Nolan appeal for survival
Filmmaker Christopher Nolan has made an impassioned appeal to the audiences to help cinema houses survive after they were shut in many parts of the world because of the coronavirus pandemic.
The filmmaking business has been severely affected by the outbreak, with many upcoming releases now being postponed and several movie productions coming to a halt.
In an op-ed for The Washington Post, Nolan, whose next film Tenet — starring John David Washington, Robert Pattinson and Dimple Kapadia among others — was scheduled to open worldwide in July, said theatres are a “vital part of social life” and a source of employment to many people.
“These are places of joyful mingling where workers serve up stories and treats to the crowds that come to enjoy an evening out with friends and family. As a filmmaker, my work can never be complete without those workers and the audiences they welcome,” he said.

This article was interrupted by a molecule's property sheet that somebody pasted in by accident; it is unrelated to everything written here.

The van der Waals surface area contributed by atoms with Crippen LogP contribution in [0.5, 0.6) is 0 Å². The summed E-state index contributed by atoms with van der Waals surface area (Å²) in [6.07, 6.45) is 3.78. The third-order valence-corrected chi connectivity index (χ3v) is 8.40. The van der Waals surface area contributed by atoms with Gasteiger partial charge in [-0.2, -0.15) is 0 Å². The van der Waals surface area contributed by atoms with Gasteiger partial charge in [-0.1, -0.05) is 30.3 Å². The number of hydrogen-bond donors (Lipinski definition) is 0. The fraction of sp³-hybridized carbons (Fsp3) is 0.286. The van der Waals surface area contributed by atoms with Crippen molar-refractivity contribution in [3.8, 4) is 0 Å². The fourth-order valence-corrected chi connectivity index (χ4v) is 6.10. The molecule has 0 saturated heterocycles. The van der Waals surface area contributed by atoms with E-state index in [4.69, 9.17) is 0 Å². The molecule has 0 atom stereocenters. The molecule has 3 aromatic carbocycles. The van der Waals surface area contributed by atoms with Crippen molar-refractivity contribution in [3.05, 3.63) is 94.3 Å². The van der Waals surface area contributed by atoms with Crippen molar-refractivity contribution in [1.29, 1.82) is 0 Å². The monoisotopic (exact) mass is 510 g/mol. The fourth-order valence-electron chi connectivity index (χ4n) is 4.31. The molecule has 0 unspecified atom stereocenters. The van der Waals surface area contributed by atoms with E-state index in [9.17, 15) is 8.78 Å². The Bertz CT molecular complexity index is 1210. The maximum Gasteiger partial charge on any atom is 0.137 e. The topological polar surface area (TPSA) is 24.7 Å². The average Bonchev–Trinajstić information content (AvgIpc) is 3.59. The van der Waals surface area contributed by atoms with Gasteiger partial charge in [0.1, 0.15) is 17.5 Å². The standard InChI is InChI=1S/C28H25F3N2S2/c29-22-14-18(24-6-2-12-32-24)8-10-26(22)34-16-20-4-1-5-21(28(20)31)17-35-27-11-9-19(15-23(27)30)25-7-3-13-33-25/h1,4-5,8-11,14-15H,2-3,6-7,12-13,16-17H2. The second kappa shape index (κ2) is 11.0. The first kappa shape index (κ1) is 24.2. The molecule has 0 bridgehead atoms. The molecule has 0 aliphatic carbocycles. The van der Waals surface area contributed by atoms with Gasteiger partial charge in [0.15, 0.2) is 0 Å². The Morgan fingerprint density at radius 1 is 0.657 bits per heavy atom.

Nolan added that the audiences hardly think about the people working in theatres as they mostly worry about the “stars, the studios, the glamour”.
“But the movie business is about everybody: the people working the concession stands, running the equipment, taking tickets, booking movies, selling advertising and cleaning bathrooms in local theatres. Regular people, many paid hourly wages rather than a salary, earn a living running the most affordable and democratic of our community gathering places.”
He said the theatrical experience has always reinforced a popular belief that “we’re all in this together”.
“In addition to the help theatre employees need, the theatrical exhibition community needs strategic and forward-thinking partnership from the studios. The past few weeks have been a reminder, if we needed one, that there are parts of life that are far more important than going to the movies.